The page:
4. When In Doubt, Start Enrolling Early

You can start the enrollment process early, even if you don’t enroll immediately. And it’s always best to start looking into plans about six months before your 65th birthday.

Apply for Part C

Start researching plans and options. If you’re interested in a Part C plan, start searching for providers you’re comfortable working with.

The better prepared you are to enroll once the open period starts, the easier it will be. And don’t hesitate to get help. If you’re asking yourself “are Medicare supplement plans worth it?” decide what you need before open medicare enrollment period begins.

5. You Can Change Plans

Though it seems set in stone, Medicare is flexible to an extent. You’re free to change plans each year during the Annual Enrollment Period (AEP).

The AEP runs between October 15 to December 7. During this time, you can add supplements, switch providers, and enroll in Part C coverage as needed.

It’s always a good idea to review your insurance needs each year to make sure you have the right coverage in place.

6. You’re Always Free to Appeal a Decision

Just like regular insurance plans, Medicare issues payments for services and treatments you receive. This means they might not always cover the full cost of your treatment.

Payment Method

If you disagree with a payment made by your Medicare provider, you can dispute the decision. Submit documents showing the actual cost of the treatment and reach out to your plan administrator for different Medicare plans.

Don’t be afraid to fight for what you deserve. They’ll evaluate the payments and get back to you in about 72 hours with a decision.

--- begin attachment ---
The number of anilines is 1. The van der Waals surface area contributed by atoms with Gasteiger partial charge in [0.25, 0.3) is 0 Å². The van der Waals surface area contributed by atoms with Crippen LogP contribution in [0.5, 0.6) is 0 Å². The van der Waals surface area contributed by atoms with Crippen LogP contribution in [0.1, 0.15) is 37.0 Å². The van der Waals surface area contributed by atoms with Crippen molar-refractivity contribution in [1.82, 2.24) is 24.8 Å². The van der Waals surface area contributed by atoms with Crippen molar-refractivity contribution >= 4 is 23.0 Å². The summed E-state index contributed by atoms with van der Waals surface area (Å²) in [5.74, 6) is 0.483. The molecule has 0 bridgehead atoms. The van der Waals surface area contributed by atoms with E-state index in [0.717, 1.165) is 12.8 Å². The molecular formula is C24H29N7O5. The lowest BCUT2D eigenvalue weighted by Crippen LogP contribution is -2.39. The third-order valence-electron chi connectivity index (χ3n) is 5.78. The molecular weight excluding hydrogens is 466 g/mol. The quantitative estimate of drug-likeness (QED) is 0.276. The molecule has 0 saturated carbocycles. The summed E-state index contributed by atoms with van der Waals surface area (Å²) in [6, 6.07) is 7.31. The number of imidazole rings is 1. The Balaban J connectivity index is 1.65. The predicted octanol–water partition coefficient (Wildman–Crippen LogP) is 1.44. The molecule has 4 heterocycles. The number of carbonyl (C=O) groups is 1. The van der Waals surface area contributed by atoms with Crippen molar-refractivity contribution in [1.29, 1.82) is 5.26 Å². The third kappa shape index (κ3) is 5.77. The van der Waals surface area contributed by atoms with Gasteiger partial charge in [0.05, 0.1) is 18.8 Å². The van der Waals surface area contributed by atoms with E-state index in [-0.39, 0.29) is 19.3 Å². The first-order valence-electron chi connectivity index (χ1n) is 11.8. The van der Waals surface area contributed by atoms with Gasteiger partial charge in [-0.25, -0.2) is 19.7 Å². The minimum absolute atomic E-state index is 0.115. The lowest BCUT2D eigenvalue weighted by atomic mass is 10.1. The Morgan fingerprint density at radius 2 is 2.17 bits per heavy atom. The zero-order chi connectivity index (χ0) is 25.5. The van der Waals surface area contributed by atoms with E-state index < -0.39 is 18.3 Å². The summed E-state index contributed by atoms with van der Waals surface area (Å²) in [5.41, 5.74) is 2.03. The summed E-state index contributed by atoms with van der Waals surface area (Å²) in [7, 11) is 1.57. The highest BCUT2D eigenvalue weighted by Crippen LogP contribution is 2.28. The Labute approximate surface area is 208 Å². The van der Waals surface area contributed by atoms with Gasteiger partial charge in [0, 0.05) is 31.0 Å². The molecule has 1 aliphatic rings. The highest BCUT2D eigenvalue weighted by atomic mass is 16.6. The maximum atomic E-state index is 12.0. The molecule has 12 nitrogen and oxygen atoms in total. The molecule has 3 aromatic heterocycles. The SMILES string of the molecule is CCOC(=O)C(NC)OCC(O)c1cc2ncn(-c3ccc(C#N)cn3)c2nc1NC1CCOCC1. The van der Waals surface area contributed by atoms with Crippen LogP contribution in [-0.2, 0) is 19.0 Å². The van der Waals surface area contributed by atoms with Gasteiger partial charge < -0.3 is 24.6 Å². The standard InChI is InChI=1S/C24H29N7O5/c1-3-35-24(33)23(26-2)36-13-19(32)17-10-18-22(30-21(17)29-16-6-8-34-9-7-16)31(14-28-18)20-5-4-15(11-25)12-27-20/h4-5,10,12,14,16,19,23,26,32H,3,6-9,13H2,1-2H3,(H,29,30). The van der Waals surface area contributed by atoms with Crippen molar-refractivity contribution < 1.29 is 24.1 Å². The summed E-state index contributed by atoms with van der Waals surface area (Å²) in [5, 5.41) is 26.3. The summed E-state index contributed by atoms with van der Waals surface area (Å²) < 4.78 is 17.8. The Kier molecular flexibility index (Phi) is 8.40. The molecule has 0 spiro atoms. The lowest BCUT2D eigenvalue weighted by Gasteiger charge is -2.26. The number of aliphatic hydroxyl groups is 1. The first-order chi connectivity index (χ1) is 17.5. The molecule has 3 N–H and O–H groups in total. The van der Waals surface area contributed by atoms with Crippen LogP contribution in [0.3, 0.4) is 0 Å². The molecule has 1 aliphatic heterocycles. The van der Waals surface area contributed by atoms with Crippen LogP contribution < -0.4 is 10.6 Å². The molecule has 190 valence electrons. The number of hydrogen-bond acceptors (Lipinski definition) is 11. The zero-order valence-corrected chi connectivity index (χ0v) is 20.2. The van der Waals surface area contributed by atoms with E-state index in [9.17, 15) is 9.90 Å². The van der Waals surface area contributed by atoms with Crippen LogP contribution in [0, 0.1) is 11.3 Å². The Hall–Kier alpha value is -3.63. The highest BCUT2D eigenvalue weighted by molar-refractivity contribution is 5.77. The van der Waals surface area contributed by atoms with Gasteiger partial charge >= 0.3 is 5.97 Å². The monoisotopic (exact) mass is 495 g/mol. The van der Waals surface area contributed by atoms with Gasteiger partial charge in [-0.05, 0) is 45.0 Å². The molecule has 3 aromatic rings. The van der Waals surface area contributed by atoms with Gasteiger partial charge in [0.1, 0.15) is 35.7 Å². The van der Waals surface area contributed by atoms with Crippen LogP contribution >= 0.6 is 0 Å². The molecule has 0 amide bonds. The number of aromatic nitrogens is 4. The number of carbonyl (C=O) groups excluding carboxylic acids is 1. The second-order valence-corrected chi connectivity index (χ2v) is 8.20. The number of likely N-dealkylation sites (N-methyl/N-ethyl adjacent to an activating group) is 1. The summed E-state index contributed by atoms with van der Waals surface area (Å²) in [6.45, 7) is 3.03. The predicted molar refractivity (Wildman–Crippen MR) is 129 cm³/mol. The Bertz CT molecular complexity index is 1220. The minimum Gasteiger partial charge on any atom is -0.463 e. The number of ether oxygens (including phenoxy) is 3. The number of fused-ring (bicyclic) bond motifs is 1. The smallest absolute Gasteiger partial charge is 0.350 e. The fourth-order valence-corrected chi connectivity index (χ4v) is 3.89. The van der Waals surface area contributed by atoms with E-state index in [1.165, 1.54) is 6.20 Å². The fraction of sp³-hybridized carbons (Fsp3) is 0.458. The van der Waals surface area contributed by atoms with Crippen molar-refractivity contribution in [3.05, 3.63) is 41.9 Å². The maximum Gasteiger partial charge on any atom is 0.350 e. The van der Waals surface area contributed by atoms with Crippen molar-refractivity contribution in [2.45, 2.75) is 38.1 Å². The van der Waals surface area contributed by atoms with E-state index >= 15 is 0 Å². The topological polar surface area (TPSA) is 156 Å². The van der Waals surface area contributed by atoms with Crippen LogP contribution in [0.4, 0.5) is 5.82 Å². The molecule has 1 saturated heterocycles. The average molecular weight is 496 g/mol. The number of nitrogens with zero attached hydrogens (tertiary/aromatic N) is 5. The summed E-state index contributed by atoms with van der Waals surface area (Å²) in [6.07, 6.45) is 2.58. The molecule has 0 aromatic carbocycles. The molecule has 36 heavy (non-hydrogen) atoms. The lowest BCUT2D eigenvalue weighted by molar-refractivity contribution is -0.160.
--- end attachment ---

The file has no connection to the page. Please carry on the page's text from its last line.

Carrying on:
7. Medicare Doesn’t Offer Family Benefits

With traditional insurance, you’re able to claim dependents or enroll in a family plan with your spouse. This helps you save money on premiums and deductibles and can help you maximize your savings for retirement.

But the same is not true of Medicare enrollment plans.

Medicare is an individual benefit. This means you can only apply for it for yourself. Your family is not covered by your coverage.

8. You Might Be Automatically Enrolled

Some people get enrolled in Medicare Part A and B coverage before they turn 65 automatically.

If you’ve received Social Security payments, you’ll likely already have Medicare coverage and can skip the standard enrollment period. Take a look through your files and your wallet.

If you have a red, white, and blue Medicare card, you’re already enrolled. All you’ll need to do is review your coverage options during the AEP and update coverage as necessary.

Understand the Facts About Medicare

The truth about Medicare enrollment period is that it can be confusing. But with the right preparation and research, you’ll be able to get the coverage you need quickly.

But Medicare is only one part of planning a successful and healthy retirement. Check out our latest posts for more tips on difference between medicare and medicaid how to get healthy and stay that way.